Real estate community optimistic for second half of 2015

Concerns include shrinking land, construction costs

July 15, 2015 10:30 AM

Miami’s skyline

A new survey shows that the majority of South Florida’s real estate community is optimistic about the industry going into the second half of 2015.

Developers, Realtors, investors and financial executives were among those who responded to law firm Berger Singerman’s poll, which covered topics like foreign investment, economic outlooks and the industry’s most important issues.

Roughly 43 percent of those polled said that they believe the commercial real estate market will see some improvement during the second half of this year. Twelve percent were more hopeful, saying that the market will see a dramatic growth compared to the first two quarters.

So which markets are industry members focusing on? The poll shows 55 percent of those questioned believe apartments, condos, townhomes and hotels have the biggest returns on investment. Office and retail trail behind with 10 percent each, with industrial space coming in at 9 percent.

Feeding their optimism is the stock market, ready availability of loans, and Miami’s growing international popularity. In fact, nearly half of the respondents believe that foreign investment will continue to grow. Despite that, roughly 30 percent said that foreign buyers will start thinning out this year.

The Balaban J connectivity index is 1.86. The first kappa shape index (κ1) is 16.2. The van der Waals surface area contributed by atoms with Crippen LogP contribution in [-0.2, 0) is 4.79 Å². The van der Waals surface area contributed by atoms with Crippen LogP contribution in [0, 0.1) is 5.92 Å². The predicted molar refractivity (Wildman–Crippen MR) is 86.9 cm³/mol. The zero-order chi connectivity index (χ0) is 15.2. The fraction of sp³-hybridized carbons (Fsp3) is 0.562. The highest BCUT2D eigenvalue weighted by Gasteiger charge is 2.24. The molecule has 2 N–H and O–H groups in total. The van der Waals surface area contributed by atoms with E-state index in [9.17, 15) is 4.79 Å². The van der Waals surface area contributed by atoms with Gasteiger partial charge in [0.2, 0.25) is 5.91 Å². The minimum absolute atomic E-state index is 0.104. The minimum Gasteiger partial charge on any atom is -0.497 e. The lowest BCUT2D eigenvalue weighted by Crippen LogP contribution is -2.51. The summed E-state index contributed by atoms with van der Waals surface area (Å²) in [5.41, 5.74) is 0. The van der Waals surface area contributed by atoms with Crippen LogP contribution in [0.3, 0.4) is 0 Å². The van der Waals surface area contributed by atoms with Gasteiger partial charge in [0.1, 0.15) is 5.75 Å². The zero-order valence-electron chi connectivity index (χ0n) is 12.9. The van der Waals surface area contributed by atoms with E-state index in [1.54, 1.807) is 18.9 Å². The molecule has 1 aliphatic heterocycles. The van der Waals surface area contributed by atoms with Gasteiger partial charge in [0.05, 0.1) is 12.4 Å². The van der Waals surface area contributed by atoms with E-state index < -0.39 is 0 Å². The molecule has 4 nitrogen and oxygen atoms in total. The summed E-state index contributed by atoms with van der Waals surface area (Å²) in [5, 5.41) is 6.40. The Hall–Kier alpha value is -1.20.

Jeffrey Margolis of Berger Singerman

“Not surprisingly, foreign investment continues to be a major driver within the South Florida real estate market, but this trend is not limited to Miami-Dade County,” said Jeffrey R. Margolis of Berger Singerman, in a statement. “We are seeing investment move north, with Broward County emerging as another hot spot for activity, especially as investors continue to flock to the U.S. seeking a safe place to bank their money.”

Some of the key issues respondents brought up include the uncertainty of global economics and how they might affect Miami’s real estate market, along with difficulties with local government. Oversupply was brought up by many, as well as ballooning land prices. — Sean Stewart-Muniz


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